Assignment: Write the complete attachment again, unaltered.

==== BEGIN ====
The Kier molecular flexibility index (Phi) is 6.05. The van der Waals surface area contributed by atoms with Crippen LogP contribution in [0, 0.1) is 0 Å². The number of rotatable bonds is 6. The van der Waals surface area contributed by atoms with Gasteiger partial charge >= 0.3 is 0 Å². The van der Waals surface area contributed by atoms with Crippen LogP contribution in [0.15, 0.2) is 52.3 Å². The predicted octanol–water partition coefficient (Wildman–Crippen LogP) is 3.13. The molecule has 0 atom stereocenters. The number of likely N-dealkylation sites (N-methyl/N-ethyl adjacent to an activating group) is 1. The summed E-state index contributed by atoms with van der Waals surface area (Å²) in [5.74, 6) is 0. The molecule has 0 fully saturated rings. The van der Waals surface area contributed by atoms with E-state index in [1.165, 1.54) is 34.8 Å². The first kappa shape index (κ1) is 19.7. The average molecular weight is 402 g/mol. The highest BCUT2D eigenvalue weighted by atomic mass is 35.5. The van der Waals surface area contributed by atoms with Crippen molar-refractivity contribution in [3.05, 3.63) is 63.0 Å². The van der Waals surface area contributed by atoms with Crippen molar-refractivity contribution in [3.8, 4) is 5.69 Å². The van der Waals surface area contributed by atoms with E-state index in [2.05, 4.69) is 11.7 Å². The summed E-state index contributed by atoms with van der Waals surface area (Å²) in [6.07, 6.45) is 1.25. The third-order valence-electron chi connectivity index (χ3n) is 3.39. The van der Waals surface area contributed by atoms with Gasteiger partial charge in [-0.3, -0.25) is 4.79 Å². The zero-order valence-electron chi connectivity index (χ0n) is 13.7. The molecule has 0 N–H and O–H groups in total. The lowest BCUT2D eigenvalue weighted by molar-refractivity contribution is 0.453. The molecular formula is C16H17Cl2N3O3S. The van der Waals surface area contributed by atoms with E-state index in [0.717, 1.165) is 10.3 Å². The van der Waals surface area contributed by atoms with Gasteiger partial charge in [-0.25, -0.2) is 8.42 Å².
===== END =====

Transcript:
The Kier molecular flexibility index (Phi) is 6.05. The van der Waals surface area contributed by atoms with Crippen LogP contribution in [0, 0.1) is 0 Å². The number of rotatable bonds is 6. The van der Waals surface area contributed by atoms with Gasteiger partial charge >= 0.3 is 0 Å². The van der Waals surface area contributed by atoms with Crippen LogP contribution in [0.15, 0.2) is 52.3 Å². The predicted octanol–water partition coefficient (Wildman–Crippen LogP) is 3.13. The molecule has 0 atom stereocenters. The number of likely N-dealkylation sites (N-methyl/N-ethyl adjacent to an activating group) is 1. The summed E-state index contributed by atoms with van der Waals surface area (Å²) in [5.74, 6) is 0. The molecule has 0 fully saturated rings. The van der Waals surface area contributed by atoms with E-state index in [1.165, 1.54) is 34.8 Å². The first kappa shape index (κ1) is 19.7. The average molecular weight is 402 g/mol. The highest BCUT2D eigenvalue weighted by atomic mass is 35.5. The van der Waals surface area contributed by atoms with Crippen molar-refractivity contribution in [3.05, 3.63) is 63.0 Å². The van der Waals surface area contributed by atoms with Crippen molar-refractivity contribution in [3.8, 4) is 5.69 Å². The van der Waals surface area contributed by atoms with E-state index in [2.05, 4.69) is 11.7 Å². The summed E-state index contributed by atoms with van der Waals surface area (Å²) in [6.07, 6.45) is 1.25. The third-order valence-electron chi connectivity index (χ3n) is 3.39. The van der Waals surface area contributed by atoms with Gasteiger partial charge in [-0.3, -0.25) is 4.79 Å². The zero-order valence-electron chi connectivity index (χ0n) is 13.7. The molecule has 0 N–H and O–H groups in total. The lowest BCUT2D eigenvalue weighted by molar-refractivity contribution is 0.453. The molecular formula is C16H17Cl2N3O3S. The van der Waals surface area contributed by atoms with E-state index in [0.717, 1.165) is 10.3 Å². The van der Waals surface area contributed by atoms with Gasteiger partial charge in [-0.25, -0.2) is 8.42 Å².